40 CFR § 86.1824-08 - Durability demonstration procedures for evaporative emissions.
This section describes durability demonstration procedures for evaporative emissions. Eligible small-volume manufacturers or small-volume test groups may optionally meet the requirements of §§ 86.1826 and 86.1838 instead of the requirements of paragraphs (a) through (j) of this section. A separate durability demonstration is required for each evaporative/refueling family.
(a)Durability program objective. The durability program must predict an expected in-use emission deterioration rate and emission level that effectively represents a significant majority of the distribution of emission levels and deterioration in actual use over the full useful life of candidate in-use vehicles of each vehicle design which uses the durability program. This requirement applies for all SHED-based measurements except the bleed emission test. The standard for bleed emissions applies for the full useful life, but manufacturers do not need to establish deterioration factors for bleed emissions. The requirements of this section do not apply for spitback or leak standards.
(b)Required durability demonstration. Manufacturers must conduct a durability demonstration which satisfies the provisions of either paragraph (c), (d), or (e) of this section.
(c)Whole vehicle evaporative durability demonstration.
(1) Mileage accumulation must be conducted using the SRC or any road cycle approved under the provisions of § 86.1823(e)(1).
(2) Mileage accumulation must be conducted for either:
(ii) At least 75 percent of the full useful life mileage. In which case, the manufacturer must calculate a df calculated according to the procedures of paragraph (f)(1)(ii) of this section, except that the DF must be based upon a line projected to the full-useful life mileage using the upper 80 percent statistical confidence limit calculated from the emission data.
(3) The manufacturer must conduct at least one evaporative emission test at each of the five different mileage points selected using good engineering judgement. The required testing must include testing at 5,000 miles and at the highest mileage point run during mileage accumulation (e.g. the full useful life mileage). Additional testing may be conducted by the manufacturer using good engineering judgement. The manufacturer may select to run either the 2-day and/or 3-day evaporative test at each test point using good engineering judgement.
(d)Bench aging evaporative durability procedures. Manufacturers may use bench procedures designed, using good engineering judgement, to evaluate the emission deterioration of evaporative control systems. Manufacturers may base the bench procedure on an evaluation the following potential causes of evaporative emission deterioration:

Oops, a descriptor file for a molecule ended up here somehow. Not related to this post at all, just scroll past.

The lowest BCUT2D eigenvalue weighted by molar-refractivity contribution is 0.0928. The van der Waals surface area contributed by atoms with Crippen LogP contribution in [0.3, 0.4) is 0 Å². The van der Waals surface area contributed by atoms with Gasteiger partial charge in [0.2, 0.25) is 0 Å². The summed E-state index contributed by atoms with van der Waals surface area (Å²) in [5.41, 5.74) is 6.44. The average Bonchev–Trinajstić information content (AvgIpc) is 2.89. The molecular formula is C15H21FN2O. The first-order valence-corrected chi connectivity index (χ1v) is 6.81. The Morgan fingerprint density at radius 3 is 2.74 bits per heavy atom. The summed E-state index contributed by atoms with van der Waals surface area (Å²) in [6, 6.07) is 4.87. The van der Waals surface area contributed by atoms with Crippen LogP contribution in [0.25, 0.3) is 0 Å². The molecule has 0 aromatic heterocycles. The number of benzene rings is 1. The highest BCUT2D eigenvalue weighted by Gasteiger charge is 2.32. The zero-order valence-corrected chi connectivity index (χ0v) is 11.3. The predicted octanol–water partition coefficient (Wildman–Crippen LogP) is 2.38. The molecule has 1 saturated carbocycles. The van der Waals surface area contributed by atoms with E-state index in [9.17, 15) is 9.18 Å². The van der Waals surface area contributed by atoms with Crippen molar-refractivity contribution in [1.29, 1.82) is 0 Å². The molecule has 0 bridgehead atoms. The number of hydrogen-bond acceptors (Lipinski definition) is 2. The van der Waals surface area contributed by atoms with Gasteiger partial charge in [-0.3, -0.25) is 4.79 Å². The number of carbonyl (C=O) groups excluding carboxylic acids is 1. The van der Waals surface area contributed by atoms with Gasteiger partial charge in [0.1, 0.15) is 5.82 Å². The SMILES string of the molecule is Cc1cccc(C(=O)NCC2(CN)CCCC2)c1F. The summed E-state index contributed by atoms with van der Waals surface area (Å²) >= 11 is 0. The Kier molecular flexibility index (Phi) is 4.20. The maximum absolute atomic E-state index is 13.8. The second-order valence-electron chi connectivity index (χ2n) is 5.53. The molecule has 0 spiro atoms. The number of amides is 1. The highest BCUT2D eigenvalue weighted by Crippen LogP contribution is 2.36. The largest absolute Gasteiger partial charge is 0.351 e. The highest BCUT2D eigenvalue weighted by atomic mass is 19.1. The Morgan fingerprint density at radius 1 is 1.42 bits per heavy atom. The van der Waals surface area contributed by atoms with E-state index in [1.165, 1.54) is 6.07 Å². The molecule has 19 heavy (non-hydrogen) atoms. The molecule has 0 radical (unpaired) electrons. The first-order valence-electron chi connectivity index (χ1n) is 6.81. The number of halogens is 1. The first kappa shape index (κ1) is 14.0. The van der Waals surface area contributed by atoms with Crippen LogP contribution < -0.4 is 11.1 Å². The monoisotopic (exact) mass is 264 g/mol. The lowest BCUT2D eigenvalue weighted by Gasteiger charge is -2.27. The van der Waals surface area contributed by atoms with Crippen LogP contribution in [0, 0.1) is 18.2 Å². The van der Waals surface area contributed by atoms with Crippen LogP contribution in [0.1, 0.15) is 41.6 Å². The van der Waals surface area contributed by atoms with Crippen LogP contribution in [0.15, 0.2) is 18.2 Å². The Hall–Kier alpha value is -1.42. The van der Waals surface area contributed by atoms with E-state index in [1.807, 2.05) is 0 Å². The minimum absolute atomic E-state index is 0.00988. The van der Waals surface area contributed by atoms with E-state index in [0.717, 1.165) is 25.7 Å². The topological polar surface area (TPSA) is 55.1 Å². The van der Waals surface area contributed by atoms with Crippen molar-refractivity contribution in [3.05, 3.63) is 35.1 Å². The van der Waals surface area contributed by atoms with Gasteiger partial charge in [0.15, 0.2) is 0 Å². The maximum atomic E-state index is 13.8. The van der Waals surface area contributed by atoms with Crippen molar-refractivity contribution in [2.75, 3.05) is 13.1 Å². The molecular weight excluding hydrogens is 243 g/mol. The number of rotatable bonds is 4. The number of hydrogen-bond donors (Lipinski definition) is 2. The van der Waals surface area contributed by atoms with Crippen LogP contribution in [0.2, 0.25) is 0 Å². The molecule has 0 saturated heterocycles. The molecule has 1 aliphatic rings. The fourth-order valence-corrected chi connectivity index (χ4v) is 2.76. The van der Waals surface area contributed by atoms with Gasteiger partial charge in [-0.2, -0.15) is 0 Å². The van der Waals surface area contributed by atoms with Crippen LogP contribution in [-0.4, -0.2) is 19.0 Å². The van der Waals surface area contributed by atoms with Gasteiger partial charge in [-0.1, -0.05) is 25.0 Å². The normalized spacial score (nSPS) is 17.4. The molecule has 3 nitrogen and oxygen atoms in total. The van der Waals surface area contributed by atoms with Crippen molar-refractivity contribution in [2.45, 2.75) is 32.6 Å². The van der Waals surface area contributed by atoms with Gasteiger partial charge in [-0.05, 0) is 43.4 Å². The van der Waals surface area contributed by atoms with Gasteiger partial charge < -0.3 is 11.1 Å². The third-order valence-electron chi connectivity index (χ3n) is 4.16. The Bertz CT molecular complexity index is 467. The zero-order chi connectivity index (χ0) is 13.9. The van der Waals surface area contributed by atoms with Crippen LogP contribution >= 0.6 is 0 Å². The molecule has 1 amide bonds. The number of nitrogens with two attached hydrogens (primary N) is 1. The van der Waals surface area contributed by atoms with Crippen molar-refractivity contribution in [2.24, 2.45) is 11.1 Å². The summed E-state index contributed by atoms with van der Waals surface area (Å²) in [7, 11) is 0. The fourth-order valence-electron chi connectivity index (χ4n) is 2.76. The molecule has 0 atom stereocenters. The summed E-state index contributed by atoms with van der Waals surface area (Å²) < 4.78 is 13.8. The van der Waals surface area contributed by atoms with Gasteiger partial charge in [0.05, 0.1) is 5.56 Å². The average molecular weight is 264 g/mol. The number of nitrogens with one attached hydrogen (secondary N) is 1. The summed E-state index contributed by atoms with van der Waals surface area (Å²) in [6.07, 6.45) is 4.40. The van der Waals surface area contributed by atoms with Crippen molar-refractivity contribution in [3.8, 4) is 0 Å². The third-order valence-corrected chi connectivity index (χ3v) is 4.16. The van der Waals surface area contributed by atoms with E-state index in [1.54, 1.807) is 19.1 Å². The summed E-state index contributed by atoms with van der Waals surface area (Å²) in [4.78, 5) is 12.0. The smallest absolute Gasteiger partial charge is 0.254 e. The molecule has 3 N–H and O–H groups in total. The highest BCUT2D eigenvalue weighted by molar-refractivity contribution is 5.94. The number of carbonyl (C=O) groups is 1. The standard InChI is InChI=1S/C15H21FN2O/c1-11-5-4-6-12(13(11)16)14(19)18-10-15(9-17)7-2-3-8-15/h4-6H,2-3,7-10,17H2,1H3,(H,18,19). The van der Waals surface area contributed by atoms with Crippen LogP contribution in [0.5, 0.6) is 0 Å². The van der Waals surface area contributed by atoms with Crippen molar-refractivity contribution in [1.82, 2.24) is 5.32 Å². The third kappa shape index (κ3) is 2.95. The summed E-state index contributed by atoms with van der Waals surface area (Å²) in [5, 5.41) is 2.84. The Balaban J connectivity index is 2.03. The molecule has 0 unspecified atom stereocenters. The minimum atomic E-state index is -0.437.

(1) Cycling of canister loading due to diurnal and refueling events,
(2) Use of various commercially available fuels, including the Tier 2 requirement to include alcohol fuel;
(3) Vibration of components;
(4) Deterioration of hoses, etc. due to environmental conditions; and
(5) Deterioration of fuel cap due to wear.
(e)Combined whole-vehicle and bench-aging programs. Manufacturers may combine the results of whole vehicle aging and bench aging procedures using good engineering judgement.
(1) For gasoline fueled vehicles certified to meet the evaporative emission standards set forth in this subpart, any mileage accumulation method for evaporative emissions must employ gasoline fuel for the entire mileage accumulation period which contains ethanol in, at least, the highest concentration permissible in gasoline under federal law and that is commercially available in any state in the United States. Unless otherwise approved by the Administrator, the manufacturer must determine the appropriate ethanol concentration by selecting the highest legal concentration commercially available during the calendar year before the one in which the manufacturer begins its mileage accumulation. The manufacturer must also provide information acceptable to the Administrator to indicate that the mileage accumulation method is of sufficient design, duration and severity to stabilize the permeability of all non-metallic fuel and evaporative system components to the mileage accumulation fuel constituents.